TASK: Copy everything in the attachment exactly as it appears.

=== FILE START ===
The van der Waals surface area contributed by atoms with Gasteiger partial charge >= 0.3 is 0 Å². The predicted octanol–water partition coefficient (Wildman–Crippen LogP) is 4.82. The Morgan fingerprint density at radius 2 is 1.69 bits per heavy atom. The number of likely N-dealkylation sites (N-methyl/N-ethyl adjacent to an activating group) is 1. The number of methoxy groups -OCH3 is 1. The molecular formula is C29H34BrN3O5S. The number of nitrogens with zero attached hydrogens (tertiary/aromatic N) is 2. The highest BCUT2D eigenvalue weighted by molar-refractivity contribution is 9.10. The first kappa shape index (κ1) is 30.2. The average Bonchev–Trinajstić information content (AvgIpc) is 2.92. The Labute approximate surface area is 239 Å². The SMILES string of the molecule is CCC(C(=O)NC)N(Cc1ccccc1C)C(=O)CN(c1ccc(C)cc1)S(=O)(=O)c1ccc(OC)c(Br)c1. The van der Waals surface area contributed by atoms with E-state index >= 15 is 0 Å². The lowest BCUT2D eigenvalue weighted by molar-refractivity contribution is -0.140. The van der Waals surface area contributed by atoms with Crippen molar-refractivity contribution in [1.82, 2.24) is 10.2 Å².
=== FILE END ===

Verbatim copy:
The van der Waals surface area contributed by atoms with Gasteiger partial charge >= 0.3 is 0 Å². The predicted octanol–water partition coefficient (Wildman–Crippen LogP) is 4.82. The Morgan fingerprint density at radius 2 is 1.69 bits per heavy atom. The number of likely N-dealkylation sites (N-methyl/N-ethyl adjacent to an activating group) is 1. The number of methoxy groups -OCH3 is 1. The molecular formula is C29H34BrN3O5S. The number of nitrogens with zero attached hydrogens (tertiary/aromatic N) is 2. The highest BCUT2D eigenvalue weighted by molar-refractivity contribution is 9.10. The first kappa shape index (κ1) is 30.2. The average Bonchev–Trinajstić information content (AvgIpc) is 2.92. The Labute approximate surface area is 239 Å². The SMILES string of the molecule is CCC(C(=O)NC)N(Cc1ccccc1C)C(=O)CN(c1ccc(C)cc1)S(=O)(=O)c1ccc(OC)c(Br)c1. The van der Waals surface area contributed by atoms with E-state index >= 15 is 0 Å². The lowest BCUT2D eigenvalue weighted by molar-refractivity contribution is -0.140. The van der Waals surface area contributed by atoms with Crippen molar-refractivity contribution in [1.82, 2.24) is 10.2 Å².